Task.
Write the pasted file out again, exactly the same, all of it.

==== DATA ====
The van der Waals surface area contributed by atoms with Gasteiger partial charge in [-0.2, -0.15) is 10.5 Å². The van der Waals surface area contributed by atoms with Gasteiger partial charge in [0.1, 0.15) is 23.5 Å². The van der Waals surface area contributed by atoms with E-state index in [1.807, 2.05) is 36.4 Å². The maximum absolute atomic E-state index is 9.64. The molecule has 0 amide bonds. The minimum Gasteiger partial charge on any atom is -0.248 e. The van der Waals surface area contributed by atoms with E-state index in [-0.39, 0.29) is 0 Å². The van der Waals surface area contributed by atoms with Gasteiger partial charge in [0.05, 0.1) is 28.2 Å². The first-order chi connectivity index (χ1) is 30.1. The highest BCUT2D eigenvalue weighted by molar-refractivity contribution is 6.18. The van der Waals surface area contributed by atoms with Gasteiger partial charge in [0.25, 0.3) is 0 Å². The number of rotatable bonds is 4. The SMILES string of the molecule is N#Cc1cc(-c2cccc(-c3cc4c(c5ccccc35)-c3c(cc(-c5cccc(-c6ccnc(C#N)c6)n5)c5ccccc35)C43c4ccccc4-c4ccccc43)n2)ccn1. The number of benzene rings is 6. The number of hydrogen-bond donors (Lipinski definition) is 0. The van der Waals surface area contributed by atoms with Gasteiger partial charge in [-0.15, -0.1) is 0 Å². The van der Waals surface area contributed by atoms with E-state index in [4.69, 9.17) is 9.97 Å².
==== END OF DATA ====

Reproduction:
The van der Waals surface area contributed by atoms with Gasteiger partial charge in [-0.2, -0.15) is 10.5 Å². The van der Waals surface area contributed by atoms with Gasteiger partial charge in [0.1, 0.15) is 23.5 Å². The van der Waals surface area contributed by atoms with E-state index in [1.807, 2.05) is 36.4 Å². The maximum absolute atomic E-state index is 9.64. The molecule has 0 amide bonds. The minimum Gasteiger partial charge on any atom is -0.248 e. The van der Waals surface area contributed by atoms with E-state index in [-0.39, 0.29) is 0 Å². The van der Waals surface area contributed by atoms with Gasteiger partial charge in [0.05, 0.1) is 28.2 Å². The first-order chi connectivity index (χ1) is 30.1. The highest BCUT2D eigenvalue weighted by molar-refractivity contribution is 6.18. The van der Waals surface area contributed by atoms with Gasteiger partial charge in [0.25, 0.3) is 0 Å². The number of rotatable bonds is 4. The SMILES string of the molecule is N#Cc1cc(-c2cccc(-c3cc4c(c5ccccc35)-c3c(cc(-c5cccc(-c6ccnc(C#N)c6)n5)c5ccccc35)C43c4ccccc4-c4ccccc43)n2)ccn1. The number of benzene rings is 6. The number of hydrogen-bond donors (Lipinski definition) is 0. The van der Waals surface area contributed by atoms with Gasteiger partial charge in [-0.15, -0.1) is 0 Å². The van der Waals surface area contributed by atoms with E-state index in [4.69, 9.17) is 9.97 Å².